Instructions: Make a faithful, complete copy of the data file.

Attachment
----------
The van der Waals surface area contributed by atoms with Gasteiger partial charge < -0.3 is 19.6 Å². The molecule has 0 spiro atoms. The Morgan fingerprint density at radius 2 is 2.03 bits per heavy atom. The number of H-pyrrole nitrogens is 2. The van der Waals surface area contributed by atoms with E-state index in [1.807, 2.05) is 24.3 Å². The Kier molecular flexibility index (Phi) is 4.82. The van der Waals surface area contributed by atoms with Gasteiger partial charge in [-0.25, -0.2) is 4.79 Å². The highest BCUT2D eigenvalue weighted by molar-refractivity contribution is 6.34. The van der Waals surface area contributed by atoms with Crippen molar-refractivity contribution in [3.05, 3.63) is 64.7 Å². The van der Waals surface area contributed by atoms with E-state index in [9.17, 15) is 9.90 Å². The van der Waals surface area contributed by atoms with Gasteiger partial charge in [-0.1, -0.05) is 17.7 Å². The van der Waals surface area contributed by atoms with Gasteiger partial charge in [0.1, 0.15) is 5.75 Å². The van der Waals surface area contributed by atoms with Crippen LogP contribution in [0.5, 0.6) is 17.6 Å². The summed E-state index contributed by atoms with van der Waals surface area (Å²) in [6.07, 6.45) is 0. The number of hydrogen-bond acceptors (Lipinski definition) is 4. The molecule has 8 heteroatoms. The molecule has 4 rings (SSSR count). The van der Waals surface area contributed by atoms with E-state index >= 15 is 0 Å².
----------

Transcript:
The van der Waals surface area contributed by atoms with Gasteiger partial charge < -0.3 is 19.6 Å². The molecule has 0 spiro atoms. The Morgan fingerprint density at radius 2 is 2.03 bits per heavy atom. The number of H-pyrrole nitrogens is 2. The van der Waals surface area contributed by atoms with E-state index in [1.807, 2.05) is 24.3 Å². The Kier molecular flexibility index (Phi) is 4.82. The van der Waals surface area contributed by atoms with Gasteiger partial charge in [-0.25, -0.2) is 4.79 Å². The highest BCUT2D eigenvalue weighted by molar-refractivity contribution is 6.34. The van der Waals surface area contributed by atoms with Crippen molar-refractivity contribution in [3.05, 3.63) is 64.7 Å². The van der Waals surface area contributed by atoms with E-state index in [9.17, 15) is 9.90 Å². The van der Waals surface area contributed by atoms with Gasteiger partial charge in [-0.1, -0.05) is 17.7 Å². The van der Waals surface area contributed by atoms with Gasteiger partial charge in [0.1, 0.15) is 5.75 Å². The van der Waals surface area contributed by atoms with Crippen LogP contribution in [0.5, 0.6) is 17.6 Å². The summed E-state index contributed by atoms with van der Waals surface area (Å²) in [6.07, 6.45) is 0. The number of hydrogen-bond acceptors (Lipinski definition) is 4. The molecule has 8 heteroatoms. The molecule has 4 rings (SSSR count). The van der Waals surface area contributed by atoms with E-state index >= 15 is 0 Å².